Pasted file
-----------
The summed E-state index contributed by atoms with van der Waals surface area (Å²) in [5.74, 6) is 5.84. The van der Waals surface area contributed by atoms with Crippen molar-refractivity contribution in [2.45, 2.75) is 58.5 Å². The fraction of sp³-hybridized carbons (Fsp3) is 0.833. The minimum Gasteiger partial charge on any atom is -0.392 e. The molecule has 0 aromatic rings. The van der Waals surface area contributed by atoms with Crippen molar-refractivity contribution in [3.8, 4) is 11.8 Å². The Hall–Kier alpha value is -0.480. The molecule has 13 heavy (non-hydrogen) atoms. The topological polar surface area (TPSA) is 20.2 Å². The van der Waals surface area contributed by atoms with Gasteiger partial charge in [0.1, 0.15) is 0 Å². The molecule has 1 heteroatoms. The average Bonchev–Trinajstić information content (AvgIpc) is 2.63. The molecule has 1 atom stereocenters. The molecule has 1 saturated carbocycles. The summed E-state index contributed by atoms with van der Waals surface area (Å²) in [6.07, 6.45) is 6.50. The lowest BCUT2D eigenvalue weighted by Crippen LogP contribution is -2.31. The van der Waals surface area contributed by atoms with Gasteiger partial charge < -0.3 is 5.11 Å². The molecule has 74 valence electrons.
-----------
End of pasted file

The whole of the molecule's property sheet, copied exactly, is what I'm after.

The summed E-state index contributed by atoms with van der Waals surface area (Å²) in [5.74, 6) is 5.84. The van der Waals surface area contributed by atoms with Crippen molar-refractivity contribution in [2.45, 2.75) is 58.5 Å². The fraction of sp³-hybridized carbons (Fsp3) is 0.833. The minimum Gasteiger partial charge on any atom is -0.392 e. The molecule has 0 aromatic rings. The van der Waals surface area contributed by atoms with Crippen molar-refractivity contribution in [3.8, 4) is 11.8 Å². The Hall–Kier alpha value is -0.480. The molecule has 13 heavy (non-hydrogen) atoms. The topological polar surface area (TPSA) is 20.2 Å². The van der Waals surface area contributed by atoms with Gasteiger partial charge in [0.1, 0.15) is 0 Å². The molecule has 1 heteroatoms. The average Bonchev–Trinajstić information content (AvgIpc) is 2.63. The molecule has 1 atom stereocenters. The molecule has 1 saturated carbocycles. The summed E-state index contributed by atoms with van der Waals surface area (Å²) in [6.07, 6.45) is 6.50. The lowest BCUT2D eigenvalue weighted by Crippen LogP contribution is -2.31. The van der Waals surface area contributed by atoms with Gasteiger partial charge < -0.3 is 5.11 Å². The molecule has 74 valence electrons.